Wednesday, December 12, 2007

Holiday Decorating and the US Constitution Part 2

Yesterday I posted a blog about decorating public buildings (including public schools) with holiday symbols. I proposed that this should not be done, being unconstitutional and non-inclusive. I expected some strong feelings about my post, both for and against my ideas. And I looked forward to the discussion. What I got instead was silence. Sort of.

With the exception of one lone commenter (Thank you, mrichme), nobody seems willing to post their ideas. I did, however, get quite a few individuals send me private messages stating their views. And they varied...some in agreement, some not. And one person has been involved in a back and forth with me since the blog was posted (we do not agree but can still have a conversation and I hope still maintain respect for each other).

I find myself today most disturbed by this behind-the-scenes discussion on the subject. And I wonder when we all got so afraid to air our differences, to put forth our ideas, to discuss controversial topics. We seem quite willing to talk about education and technology. But why are we afraid to discuss government and religion? And when will we realize that by not talking, we are creating the very thing we try to hard to prevent? When we stop talking, when we say certain topics are off limits, we create walls to hide behind. We create fear. We create enemies.

I have a clear belief about whether or not we should be putting up religious holiday decorations in school. But so do you. Don't be afraid to speak your mind. This is of freedom of speech (amazingly, the same amendment as the one cited in my first blog). We live in a country where we are allowed and encouraged to speak up. Why hide?

Tuesday, December 11, 2007

Holiday Decorating and the US Constitution

It's once again the time of year for holiday decorations to go up. I know here in my home town, I get to watch the Christmas banners go up on the light posts, the Christmas tree and Hanukkiah get planted on the library lawn, and the fire department run its annual Christmas parade with all the decorated trucks driving through town. And it all looks beautiful, colorful, festive.

But each year, I question the use of my tax dollars in this way. And each year I write a letter to my local town board asking why my tax dollars are being spent in this manner.

This morning I drove my daughter to her middle school, and as I watched her open the school door, I noticed that there was a beautifully decorated Christmas tree in the school lobby. I later told Ali I was going to write to the principal asking for the removal of these religious icons. Ali's response was, first to tell me there was also a Hannukiah. And next to tell me she would "die" if I did that. (She is 12, afterall, an age which has the unique ability to cause death by embarrassment fairly easily.)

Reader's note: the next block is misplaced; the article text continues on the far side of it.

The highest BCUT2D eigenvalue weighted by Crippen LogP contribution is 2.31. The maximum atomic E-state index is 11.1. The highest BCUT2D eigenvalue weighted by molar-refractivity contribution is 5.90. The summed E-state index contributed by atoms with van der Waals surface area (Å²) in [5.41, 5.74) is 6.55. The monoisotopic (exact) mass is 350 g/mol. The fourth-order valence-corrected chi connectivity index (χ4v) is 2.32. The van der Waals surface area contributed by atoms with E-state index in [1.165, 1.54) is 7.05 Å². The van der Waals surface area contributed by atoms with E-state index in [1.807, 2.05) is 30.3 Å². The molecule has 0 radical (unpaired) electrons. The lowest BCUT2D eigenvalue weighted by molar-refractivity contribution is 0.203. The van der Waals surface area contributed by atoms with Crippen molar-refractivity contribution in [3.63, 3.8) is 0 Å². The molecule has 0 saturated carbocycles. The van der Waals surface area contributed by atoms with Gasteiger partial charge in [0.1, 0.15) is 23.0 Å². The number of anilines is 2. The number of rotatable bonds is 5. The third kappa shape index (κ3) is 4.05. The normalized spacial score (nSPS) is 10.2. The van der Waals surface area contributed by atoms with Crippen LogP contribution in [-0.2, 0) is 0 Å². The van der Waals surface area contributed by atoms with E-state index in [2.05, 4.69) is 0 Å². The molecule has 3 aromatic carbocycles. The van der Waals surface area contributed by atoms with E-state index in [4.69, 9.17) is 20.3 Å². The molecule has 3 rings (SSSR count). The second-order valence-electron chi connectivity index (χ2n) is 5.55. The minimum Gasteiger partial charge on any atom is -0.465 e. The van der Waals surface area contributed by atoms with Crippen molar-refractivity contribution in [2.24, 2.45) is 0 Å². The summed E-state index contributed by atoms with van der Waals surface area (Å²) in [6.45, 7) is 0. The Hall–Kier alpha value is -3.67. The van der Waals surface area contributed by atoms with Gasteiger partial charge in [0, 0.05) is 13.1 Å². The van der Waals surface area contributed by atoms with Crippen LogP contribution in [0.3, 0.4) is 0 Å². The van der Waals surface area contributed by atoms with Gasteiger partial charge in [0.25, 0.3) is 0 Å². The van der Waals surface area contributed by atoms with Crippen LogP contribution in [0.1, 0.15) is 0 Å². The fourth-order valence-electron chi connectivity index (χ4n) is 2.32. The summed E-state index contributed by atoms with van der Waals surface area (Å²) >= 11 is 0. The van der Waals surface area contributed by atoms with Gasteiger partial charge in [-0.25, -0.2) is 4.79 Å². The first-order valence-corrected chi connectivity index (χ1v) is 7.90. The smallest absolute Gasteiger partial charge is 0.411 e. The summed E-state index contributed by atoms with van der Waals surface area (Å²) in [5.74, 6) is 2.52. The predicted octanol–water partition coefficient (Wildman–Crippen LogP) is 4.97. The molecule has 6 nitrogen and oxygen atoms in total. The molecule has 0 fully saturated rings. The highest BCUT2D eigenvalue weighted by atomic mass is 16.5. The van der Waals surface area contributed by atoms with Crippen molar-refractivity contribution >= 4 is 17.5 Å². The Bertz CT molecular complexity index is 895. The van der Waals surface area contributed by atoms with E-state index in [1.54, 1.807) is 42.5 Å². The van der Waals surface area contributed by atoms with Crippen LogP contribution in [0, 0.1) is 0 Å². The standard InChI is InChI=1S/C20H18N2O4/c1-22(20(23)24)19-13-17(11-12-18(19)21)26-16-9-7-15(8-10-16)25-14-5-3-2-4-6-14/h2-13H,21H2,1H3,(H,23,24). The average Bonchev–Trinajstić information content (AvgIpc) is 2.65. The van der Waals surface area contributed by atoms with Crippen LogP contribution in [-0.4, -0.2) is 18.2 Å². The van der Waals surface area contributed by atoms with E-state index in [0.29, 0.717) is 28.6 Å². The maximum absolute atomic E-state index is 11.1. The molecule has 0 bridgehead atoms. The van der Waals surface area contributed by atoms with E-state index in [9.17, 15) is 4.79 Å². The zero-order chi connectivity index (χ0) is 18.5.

I think somewhere along the line, we started to believe that, as long as "all religions are represented" then it's okay to have religious items in a school, post office, library, or other government building. So I want us all to think about a few things.

First, how can all religions be represented in this country? We have people who celebrate Christmas and those who celebrate Chanukah. But we also have people who celebrate Eide or those who do not celebrate any holiday at all. (Wikipedia actually shows statistics stating that, in 2001, we had 26 religions represented with over 15% having no religion.) How do we possibly represent everyone?

Second, and more importantly (although not to my daughter who thinks as long as I don't complain to the principal it really doesn't matter what is put up in the school), our United States Constitution guarantees us freedom of religion. As is says in the first amendment: "Congress shall make no law respecting an establishment of religion, or prohibiting the free exercise thereof..." establishment of religion...putting a religious icon in a public building comes awfully close to the start of establishing a religion. And prohibiting the free exercise thereof seems to get lost when people are encouraged, in a government building, to choose one religion simply because that is the only religion represented.

I tried to explain to my daughter that we should care simply because it is just one small step from having a Christmas tree in the lobby to including prayer during morning messages to .... well can you see the slippery slope I see us on? We live today in a country where religion plays a large part in how our government makes decisions. And 250 years ago, the men who wrote the laws that we still follow today tried to prevent this from happening.

As we expand our world to include a more global view, we must hold fast to ideals that allow us freedom to believe however we choose to believe and allow our neighbors to do the same, even if their beliefs are very different from ours. We must remain open to all kinds of people with all kinds of religions, including no religion at all.

So Christmas at home with family? What a fabulous idea! Christmas in the mall? Sure. My tax dollars don't go towards the decorations. But Christmas in my public school? Absolutely not! Let freedom ring!